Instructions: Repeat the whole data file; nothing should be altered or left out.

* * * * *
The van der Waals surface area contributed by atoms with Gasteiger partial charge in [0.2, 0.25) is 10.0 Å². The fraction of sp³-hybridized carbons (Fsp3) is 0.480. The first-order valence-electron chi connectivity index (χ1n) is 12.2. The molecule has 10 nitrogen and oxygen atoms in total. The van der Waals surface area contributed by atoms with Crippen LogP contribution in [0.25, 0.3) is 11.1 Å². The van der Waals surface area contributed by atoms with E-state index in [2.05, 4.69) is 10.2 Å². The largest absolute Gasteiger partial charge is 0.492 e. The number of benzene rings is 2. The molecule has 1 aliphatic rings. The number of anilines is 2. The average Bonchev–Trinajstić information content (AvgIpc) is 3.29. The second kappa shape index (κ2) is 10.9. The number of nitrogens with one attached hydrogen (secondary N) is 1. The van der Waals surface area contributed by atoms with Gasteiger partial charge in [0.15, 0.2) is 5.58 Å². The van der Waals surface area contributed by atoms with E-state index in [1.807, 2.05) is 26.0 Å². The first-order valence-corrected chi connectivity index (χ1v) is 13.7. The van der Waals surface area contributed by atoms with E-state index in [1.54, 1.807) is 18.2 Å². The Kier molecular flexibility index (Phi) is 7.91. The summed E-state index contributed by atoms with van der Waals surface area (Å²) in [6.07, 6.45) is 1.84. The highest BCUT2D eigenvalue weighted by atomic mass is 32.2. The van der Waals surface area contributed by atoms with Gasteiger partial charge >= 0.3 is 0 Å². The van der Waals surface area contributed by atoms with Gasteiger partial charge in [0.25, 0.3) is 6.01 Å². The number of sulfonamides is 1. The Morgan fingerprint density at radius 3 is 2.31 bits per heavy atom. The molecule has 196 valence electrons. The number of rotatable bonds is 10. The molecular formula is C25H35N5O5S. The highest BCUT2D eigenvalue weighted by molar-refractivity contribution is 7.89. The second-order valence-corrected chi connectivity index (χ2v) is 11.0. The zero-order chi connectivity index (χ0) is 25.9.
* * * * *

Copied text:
The van der Waals surface area contributed by atoms with Gasteiger partial charge in [0.2, 0.25) is 10.0 Å². The fraction of sp³-hybridized carbons (Fsp3) is 0.480. The first-order valence-electron chi connectivity index (χ1n) is 12.2. The molecule has 10 nitrogen and oxygen atoms in total. The van der Waals surface area contributed by atoms with Crippen LogP contribution in [0.25, 0.3) is 11.1 Å². The van der Waals surface area contributed by atoms with E-state index in [2.05, 4.69) is 10.2 Å². The largest absolute Gasteiger partial charge is 0.492 e. The number of benzene rings is 2. The molecule has 1 aliphatic rings. The number of anilines is 2. The average Bonchev–Trinajstić information content (AvgIpc) is 3.29. The second kappa shape index (κ2) is 10.9. The number of nitrogens with one attached hydrogen (secondary N) is 1. The van der Waals surface area contributed by atoms with Gasteiger partial charge in [0.15, 0.2) is 5.58 Å². The van der Waals surface area contributed by atoms with E-state index in [1.807, 2.05) is 26.0 Å². The first-order valence-corrected chi connectivity index (χ1v) is 13.7. The van der Waals surface area contributed by atoms with E-state index in [1.54, 1.807) is 18.2 Å². The Kier molecular flexibility index (Phi) is 7.91. The summed E-state index contributed by atoms with van der Waals surface area (Å²) in [6.07, 6.45) is 1.84. The highest BCUT2D eigenvalue weighted by atomic mass is 32.2. The van der Waals surface area contributed by atoms with Gasteiger partial charge >= 0.3 is 0 Å². The van der Waals surface area contributed by atoms with Gasteiger partial charge in [0.25, 0.3) is 6.01 Å². The number of sulfonamides is 1. The Morgan fingerprint density at radius 3 is 2.31 bits per heavy atom. The molecule has 196 valence electrons. The number of rotatable bonds is 10. The molecular formula is C25H35N5O5S. The highest BCUT2D eigenvalue weighted by molar-refractivity contribution is 7.89. The second-order valence-corrected chi connectivity index (χ2v) is 11.0. The zero-order chi connectivity index (χ0) is 25.9.